Wednesday, April 16, 2008


Generally, I don't think celebrity endorsements mean that much, especially in a presidential race. However, today's endorsement of Barack Obama by Bruce Springsteen could not have been better timed. Springsteen, more than any anyone since Woody Guthrie, is the troubadour for the common man, particularly the common man living in a rusted out NE industrial town. You know, the kind of common man that Hillary is still portraying -to the point of self parody- as heartlessly dissed by an elitist Obama. (Check out this video of Clinton getting booed -by Steelworkers- after raising the subject, yet again).

As a teenager, I was a huge fan of Springsteen's and, really, still am. I saw him in concert with the E Street Band just a couple weeks ago. I had not seen him perform since 1988, and he and the band still put on a surprisingly exhilarating show. The biggest difference from the numerous shows I saw him perform in the 80s was how much Bruce talked about politics and the dire state Bush has put this country in over the last eight years. I kept waiting for Springsteen to follow on his description of the problem with an endorsement of Obama as the best shot we have at a solution. He didn't that night, but he used much of Obama's language of hope in talking about where we must go next as a nation. The endorsement did not come until today, but the foreshadowing was certainly there at the Seattle show.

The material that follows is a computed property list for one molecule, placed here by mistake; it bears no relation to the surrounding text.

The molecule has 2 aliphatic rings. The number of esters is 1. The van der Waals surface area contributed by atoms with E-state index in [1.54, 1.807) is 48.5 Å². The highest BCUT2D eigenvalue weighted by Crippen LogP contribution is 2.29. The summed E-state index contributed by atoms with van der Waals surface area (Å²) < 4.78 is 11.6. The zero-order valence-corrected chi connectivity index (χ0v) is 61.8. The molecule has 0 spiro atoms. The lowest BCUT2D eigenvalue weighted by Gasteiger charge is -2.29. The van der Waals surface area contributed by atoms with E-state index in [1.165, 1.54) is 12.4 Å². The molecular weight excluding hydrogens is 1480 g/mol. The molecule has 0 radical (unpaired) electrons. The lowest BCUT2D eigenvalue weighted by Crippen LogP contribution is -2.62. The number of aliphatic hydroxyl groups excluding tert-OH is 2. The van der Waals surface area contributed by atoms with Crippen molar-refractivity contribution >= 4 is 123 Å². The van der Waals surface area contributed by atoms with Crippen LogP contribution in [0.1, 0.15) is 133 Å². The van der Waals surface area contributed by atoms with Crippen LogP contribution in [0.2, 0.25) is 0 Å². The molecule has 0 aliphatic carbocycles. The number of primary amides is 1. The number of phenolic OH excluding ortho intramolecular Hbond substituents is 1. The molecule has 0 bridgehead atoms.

Anyway, the endorsement letter is more substantive than most and worth a read. Here's my favorite passage:
...[Obama] speaks to the America I've envisioned in my music for the past 35 years, a generous nation with a citizenry willing to tackle nuanced and complex problems, a country that's interested in its collective destiny and in the potential of its gathered spirit. A place where "...nobody crowds you, and nobody goes it alone."

...critics have tried to diminish Senator Obama through the exaggeration of certain of his comments and relationships. While these matters are worthy of some discussion, they have been ripped out of the context and fabric of the man's life and vision, so well described in his excellent book, Dreams From My Father, often in order to distract us from discussing the real issues: war and peace, the fight for economic and racial justice, reaffirming our Constitution, and the protection and enhancement of our environment.
PS. I'm in Boston this week for work. So, I'm looking for a bar that will actually have the TV tuned in to tonight's debate instead of the Red Sox. Any suggestions?

1 comment:

Lynn said...

OK, I got to see Obama, but I'm still jealous you got to see The Boss and we didn't. I've agreed with pretty much everything on your blog so far. I have mixed feelings about watching the debate tonight, though. Unfortunately I'm kind of tired of seeing/hearing Hillary. Does that make me a bad person?